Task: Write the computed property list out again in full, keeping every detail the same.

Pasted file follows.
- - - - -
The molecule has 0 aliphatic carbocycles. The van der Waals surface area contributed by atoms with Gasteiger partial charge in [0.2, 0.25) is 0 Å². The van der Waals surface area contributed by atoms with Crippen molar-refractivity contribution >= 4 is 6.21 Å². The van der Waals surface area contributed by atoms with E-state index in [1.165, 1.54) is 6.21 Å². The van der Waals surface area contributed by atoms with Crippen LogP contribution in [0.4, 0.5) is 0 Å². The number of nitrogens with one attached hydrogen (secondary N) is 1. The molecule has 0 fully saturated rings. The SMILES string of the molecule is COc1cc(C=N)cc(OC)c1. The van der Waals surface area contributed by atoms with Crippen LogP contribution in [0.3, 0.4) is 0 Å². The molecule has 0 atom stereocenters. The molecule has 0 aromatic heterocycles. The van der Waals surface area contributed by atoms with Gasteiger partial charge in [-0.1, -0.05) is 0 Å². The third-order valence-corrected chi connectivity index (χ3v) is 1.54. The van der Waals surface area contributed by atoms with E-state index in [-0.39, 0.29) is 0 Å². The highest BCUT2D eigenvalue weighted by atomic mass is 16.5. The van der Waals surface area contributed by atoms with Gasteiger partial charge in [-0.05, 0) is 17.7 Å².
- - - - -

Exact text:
The molecule has 0 aliphatic carbocycles. The van der Waals surface area contributed by atoms with Gasteiger partial charge in [0.2, 0.25) is 0 Å². The van der Waals surface area contributed by atoms with Crippen molar-refractivity contribution >= 4 is 6.21 Å². The van der Waals surface area contributed by atoms with E-state index in [1.165, 1.54) is 6.21 Å². The van der Waals surface area contributed by atoms with Crippen LogP contribution in [0.4, 0.5) is 0 Å². The number of nitrogens with one attached hydrogen (secondary N) is 1. The molecule has 0 fully saturated rings. The SMILES string of the molecule is COc1cc(C=N)cc(OC)c1. The van der Waals surface area contributed by atoms with Crippen LogP contribution in [0.3, 0.4) is 0 Å². The molecule has 0 atom stereocenters. The molecule has 0 aromatic heterocycles. The van der Waals surface area contributed by atoms with Gasteiger partial charge in [-0.1, -0.05) is 0 Å². The third-order valence-corrected chi connectivity index (χ3v) is 1.54. The van der Waals surface area contributed by atoms with E-state index in [-0.39, 0.29) is 0 Å². The highest BCUT2D eigenvalue weighted by atomic mass is 16.5. The van der Waals surface area contributed by atoms with Gasteiger partial charge in [-0.05, 0) is 17.7 Å².